Anchored in for the ride,

Leap of Faith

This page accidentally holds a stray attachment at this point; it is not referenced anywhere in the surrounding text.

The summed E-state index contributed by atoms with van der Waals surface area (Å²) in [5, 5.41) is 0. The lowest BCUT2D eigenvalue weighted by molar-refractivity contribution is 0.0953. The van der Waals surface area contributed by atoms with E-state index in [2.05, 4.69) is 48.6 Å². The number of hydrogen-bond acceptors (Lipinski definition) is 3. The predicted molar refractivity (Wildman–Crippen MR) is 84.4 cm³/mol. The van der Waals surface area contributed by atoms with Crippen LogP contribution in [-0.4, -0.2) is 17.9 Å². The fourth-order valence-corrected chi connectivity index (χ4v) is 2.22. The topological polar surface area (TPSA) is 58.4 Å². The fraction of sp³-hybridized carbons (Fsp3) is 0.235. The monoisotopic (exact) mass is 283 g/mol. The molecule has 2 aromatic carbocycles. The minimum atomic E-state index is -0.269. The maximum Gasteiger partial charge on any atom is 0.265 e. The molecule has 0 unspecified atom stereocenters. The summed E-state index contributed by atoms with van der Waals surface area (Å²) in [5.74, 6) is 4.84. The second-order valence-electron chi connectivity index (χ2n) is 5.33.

This past weekend, I spent time with 8 of my closest friends for our annual girls’ trip to the beach. One afternoon a few of us were sitting on the beach discussing the feeling of being trapped by our chosen career. We chose a career path when we were younger that we were so passionate about. We all became teachers. We just knew that we were going to make a difference in the lives of so many children. I know I felt like that was what God had always called me to do. I was destined to be a teacher. Unfortunately for many of us, that path is no longer one that we really want because teaching tends to suck the life out of you.  When you are someone that devotes everything to your career, you eventually will become burned out.  You are forced to choose your job over everything else in your life because you think that is what you are supposed to do. It’s who you are. Sadly, it makes you become bitter, resentful, and angry.  It causes you to take time away from the people and things you love the most.  I know it made me a miserable person.  I wasn’t someone that others wanted to be around.  I took all of my frustrations out on my own kids and husband.  They always got short changed because the job came first.  It got to the point where it took all I had just to get through each day.  I had nothing left by the time I got home to my family each evening.  I felt like a failure…a failure to my students, to my kids, and to my husband. It is really sad to hear that so many of my teacher friends feel the same way. It is sad to hear teacher after teacher leaving the profession because they just can’t take it anymore.  What is more heartbreaking, though, is all of those teachers that are forced to stay because they are afraid to leave.  They are afraid of loosing an income that their family desperately needs.  They are afraid of the unknown. They are afraid of no longer having a purpose in their lives. They are afraid of not knowing who they are because their whole existence has always been about being a teacher.  They are afraid of loosing their identity.  These are all things that I struggled with when I made the decision to walk away from the classroom.  It is the same thing that many of my friends are struggling with.